Weedeater opened Sunday in the Events Center as a last minute replacement for Rotting Christ (note the blank space on the set times image), the latter band reportedly having visa issues that kept them from performing at the festival. The three-piece stoner band was a new experience for me so I was surprised when frontman Dixie Collins lamented how terrible they were between every song. They were not terrible. Uncle Acid & the Deadbeats followed and were sharp and stunning. Performing in the darkest surroundings of chronically dark stages, the band leaned in and shook the rafters. A top five set for sure. Beach House, an ambient, mellowish trio, was on the Events Stage while 1349, a very heavy band, was out on the Beach Stage. It was a disorienting juxtaposition, at least in my head, but the music they played was what I expected.
     Opeth, a band usually described these days as prog-metal but who started out as a straight forward death metal outfit, gave an authentic performance to a somewhat diminished Sunday evening crowd. Mikael Åkerfeldt, the lead singer, paused between songs for long reflections and ruminations about all sorts of things ranging from the evolution of the sound of the band, to wandering around the casino, to watching the Misfits the night before. They opened with “Sorceress,” a personal favorite of mine, so I was happy from the beginning, and the setlist ranged broadly across the band’s canon. For some people, Opeth seemed like a peculiar choice for the festival headliner, but to anyone who stayed around to see them play, they were the perfect fit.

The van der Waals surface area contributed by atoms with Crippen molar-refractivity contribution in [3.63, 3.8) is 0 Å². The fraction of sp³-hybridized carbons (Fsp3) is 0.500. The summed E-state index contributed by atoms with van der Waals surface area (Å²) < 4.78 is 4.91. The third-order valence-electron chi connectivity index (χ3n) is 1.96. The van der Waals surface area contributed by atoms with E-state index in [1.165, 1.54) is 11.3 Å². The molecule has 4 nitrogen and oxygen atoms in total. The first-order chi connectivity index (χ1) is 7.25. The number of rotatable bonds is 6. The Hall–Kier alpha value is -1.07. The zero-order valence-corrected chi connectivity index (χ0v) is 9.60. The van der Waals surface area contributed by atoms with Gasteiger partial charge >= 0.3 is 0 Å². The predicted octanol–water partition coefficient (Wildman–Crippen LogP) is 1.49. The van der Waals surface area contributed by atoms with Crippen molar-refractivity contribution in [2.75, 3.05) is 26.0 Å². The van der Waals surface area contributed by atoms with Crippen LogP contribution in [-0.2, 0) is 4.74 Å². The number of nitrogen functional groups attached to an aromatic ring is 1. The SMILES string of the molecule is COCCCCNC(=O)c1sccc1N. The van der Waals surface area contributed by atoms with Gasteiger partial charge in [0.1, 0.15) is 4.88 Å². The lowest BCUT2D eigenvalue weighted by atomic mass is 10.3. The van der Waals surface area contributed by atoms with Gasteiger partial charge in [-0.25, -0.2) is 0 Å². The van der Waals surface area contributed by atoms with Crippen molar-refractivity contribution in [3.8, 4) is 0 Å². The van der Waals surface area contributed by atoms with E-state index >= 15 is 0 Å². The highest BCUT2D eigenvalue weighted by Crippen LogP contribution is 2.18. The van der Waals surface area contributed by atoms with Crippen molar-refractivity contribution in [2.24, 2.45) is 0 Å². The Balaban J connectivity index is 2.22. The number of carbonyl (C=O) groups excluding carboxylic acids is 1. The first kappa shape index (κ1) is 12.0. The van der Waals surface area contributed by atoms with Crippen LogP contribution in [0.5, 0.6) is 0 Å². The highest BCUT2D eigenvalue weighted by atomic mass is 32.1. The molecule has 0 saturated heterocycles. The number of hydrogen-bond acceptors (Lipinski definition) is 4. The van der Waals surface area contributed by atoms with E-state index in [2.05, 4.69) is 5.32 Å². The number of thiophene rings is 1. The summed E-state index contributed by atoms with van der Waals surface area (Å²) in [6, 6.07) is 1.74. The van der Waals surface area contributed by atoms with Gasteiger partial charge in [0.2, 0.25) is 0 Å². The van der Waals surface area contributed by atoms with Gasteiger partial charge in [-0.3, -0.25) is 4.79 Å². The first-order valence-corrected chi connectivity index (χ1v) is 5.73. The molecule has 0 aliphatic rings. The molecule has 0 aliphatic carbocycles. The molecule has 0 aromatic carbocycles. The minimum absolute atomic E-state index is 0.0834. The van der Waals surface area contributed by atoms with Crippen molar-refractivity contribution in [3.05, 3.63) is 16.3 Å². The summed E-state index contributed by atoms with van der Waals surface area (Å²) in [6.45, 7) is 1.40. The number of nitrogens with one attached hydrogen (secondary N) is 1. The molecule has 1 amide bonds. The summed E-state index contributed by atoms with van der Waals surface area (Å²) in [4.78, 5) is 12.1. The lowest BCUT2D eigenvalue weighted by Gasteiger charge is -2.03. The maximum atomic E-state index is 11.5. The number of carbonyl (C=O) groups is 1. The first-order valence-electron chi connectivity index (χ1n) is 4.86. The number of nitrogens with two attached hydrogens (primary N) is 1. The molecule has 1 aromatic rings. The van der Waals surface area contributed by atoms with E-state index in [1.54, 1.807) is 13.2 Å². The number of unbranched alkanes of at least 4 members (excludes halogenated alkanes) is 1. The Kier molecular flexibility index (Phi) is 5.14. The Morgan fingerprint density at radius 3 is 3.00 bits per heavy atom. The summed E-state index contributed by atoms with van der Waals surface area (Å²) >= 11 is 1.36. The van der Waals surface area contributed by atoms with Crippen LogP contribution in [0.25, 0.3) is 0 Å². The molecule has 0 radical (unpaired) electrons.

In the end, looking back from late Sunday night, Psycho Las Vegas turned out to be more than I expected, and I had high expectations. I was suspicious of the setting – a casino/resort – and it turned out to be great, better in many (maybe most) ways than the usual festival. I arrived with great anticipation, wanting to see and hear incredible performances by some of my favorite bands, including several I had not seen live before, and they all came through. Before I sat down to write this article, I asked the people I went with to the festival what their complaints were so I could stick it to the organizers in print, but they didn’t have any complaints. Yeah, I know this sounds like a paid endorsement, but it isn’t. I am going to Psycho Las Vegas from now on, every year, even if I have to sell blood to buy a ticket. I unhesitatingly recommend it.

Words by Wayne Edwards © 2019. The images are from the Instagram feed of Psycho Las Vegas.

Psycho Las Vegas, August 16-18, Mandalay Bay Resort and Casino, Las Vegas, Nevada